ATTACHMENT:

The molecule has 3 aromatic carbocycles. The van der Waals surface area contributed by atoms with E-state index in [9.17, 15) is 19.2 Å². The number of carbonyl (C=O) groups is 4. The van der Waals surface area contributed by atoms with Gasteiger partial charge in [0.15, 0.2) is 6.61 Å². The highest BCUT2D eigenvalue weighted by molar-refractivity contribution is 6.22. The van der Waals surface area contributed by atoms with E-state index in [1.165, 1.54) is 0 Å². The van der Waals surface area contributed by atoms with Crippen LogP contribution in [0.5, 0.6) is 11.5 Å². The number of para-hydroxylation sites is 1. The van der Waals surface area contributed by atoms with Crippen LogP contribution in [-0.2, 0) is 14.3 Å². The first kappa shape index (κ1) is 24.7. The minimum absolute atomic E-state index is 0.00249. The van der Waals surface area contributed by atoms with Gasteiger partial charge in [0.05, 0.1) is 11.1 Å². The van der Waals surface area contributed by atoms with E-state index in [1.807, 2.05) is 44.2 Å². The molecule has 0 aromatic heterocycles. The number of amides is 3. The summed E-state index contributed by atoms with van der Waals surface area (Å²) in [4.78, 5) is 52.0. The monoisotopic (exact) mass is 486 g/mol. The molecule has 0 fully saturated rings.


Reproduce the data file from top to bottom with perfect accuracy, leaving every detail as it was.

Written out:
The molecule has 3 aromatic carbocycles. The van der Waals surface area contributed by atoms with E-state index in [9.17, 15) is 19.2 Å². The number of carbonyl (C=O) groups is 4. The van der Waals surface area contributed by atoms with Gasteiger partial charge in [0.15, 0.2) is 6.61 Å². The highest BCUT2D eigenvalue weighted by molar-refractivity contribution is 6.22. The van der Waals surface area contributed by atoms with E-state index in [1.165, 1.54) is 0 Å². The van der Waals surface area contributed by atoms with Crippen LogP contribution in [0.5, 0.6) is 11.5 Å². The number of para-hydroxylation sites is 1. The van der Waals surface area contributed by atoms with Crippen LogP contribution in [-0.2, 0) is 14.3 Å². The first kappa shape index (κ1) is 24.7. The minimum absolute atomic E-state index is 0.00249. The van der Waals surface area contributed by atoms with Gasteiger partial charge in [0.05, 0.1) is 11.1 Å². The van der Waals surface area contributed by atoms with E-state index in [1.807, 2.05) is 44.2 Å². The molecule has 0 aromatic heterocycles. The number of amides is 3. The summed E-state index contributed by atoms with van der Waals surface area (Å²) in [4.78, 5) is 52.0. The monoisotopic (exact) mass is 486 g/mol. The molecule has 0 fully saturated rings.